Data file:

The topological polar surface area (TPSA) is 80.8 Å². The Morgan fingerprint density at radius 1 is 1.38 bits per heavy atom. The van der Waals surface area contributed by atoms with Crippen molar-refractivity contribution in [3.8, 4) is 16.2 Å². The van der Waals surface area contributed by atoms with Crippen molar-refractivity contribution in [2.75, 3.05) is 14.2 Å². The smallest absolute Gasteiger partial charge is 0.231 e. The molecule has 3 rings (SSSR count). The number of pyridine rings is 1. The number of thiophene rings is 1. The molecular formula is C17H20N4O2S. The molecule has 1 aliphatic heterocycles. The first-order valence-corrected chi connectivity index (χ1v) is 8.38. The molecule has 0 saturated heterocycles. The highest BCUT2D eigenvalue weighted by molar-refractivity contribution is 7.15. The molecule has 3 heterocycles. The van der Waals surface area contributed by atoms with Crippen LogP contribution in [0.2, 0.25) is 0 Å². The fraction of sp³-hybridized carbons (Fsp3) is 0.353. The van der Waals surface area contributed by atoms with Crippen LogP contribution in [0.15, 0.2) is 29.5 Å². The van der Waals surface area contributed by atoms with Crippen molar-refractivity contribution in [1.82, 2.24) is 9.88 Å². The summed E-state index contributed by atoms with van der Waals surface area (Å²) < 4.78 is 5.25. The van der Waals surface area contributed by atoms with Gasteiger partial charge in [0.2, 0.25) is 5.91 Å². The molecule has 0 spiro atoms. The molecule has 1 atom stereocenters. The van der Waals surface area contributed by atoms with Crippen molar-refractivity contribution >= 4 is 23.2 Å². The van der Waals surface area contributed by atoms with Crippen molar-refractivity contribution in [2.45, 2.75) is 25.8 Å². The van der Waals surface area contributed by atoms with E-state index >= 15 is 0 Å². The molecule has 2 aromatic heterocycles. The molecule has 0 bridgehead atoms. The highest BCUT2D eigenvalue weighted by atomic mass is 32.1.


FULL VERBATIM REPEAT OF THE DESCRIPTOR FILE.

The topological polar surface area (TPSA) is 80.8 Å². The Morgan fingerprint density at radius 1 is 1.38 bits per heavy atom. The van der Waals surface area contributed by atoms with Crippen molar-refractivity contribution in [3.8, 4) is 16.2 Å². The van der Waals surface area contributed by atoms with Crippen molar-refractivity contribution in [2.75, 3.05) is 14.2 Å². The smallest absolute Gasteiger partial charge is 0.231 e. The molecule has 3 rings (SSSR count). The number of pyridine rings is 1. The number of thiophene rings is 1. The molecular formula is C17H20N4O2S. The molecule has 1 aliphatic heterocycles. The first-order valence-corrected chi connectivity index (χ1v) is 8.38. The molecule has 0 saturated heterocycles. The highest BCUT2D eigenvalue weighted by molar-refractivity contribution is 7.15. The molecule has 3 heterocycles. The van der Waals surface area contributed by atoms with Crippen LogP contribution in [0.2, 0.25) is 0 Å². The fraction of sp³-hybridized carbons (Fsp3) is 0.353. The van der Waals surface area contributed by atoms with Crippen LogP contribution in [0.15, 0.2) is 29.5 Å². The van der Waals surface area contributed by atoms with Crippen molar-refractivity contribution in [1.82, 2.24) is 9.88 Å². The summed E-state index contributed by atoms with van der Waals surface area (Å²) < 4.78 is 5.25. The van der Waals surface area contributed by atoms with Gasteiger partial charge in [0.2, 0.25) is 5.91 Å². The molecule has 0 spiro atoms. The molecule has 1 atom stereocenters. The van der Waals surface area contributed by atoms with Crippen molar-refractivity contribution >= 4 is 23.2 Å². The van der Waals surface area contributed by atoms with Crippen molar-refractivity contribution in [2.45, 2.75) is 25.8 Å². The van der Waals surface area contributed by atoms with E-state index >= 15 is 0 Å². The molecule has 2 aromatic heterocycles. The molecule has 0 bridgehead atoms. The highest BCUT2D eigenvalue weighted by atomic mass is 32.1.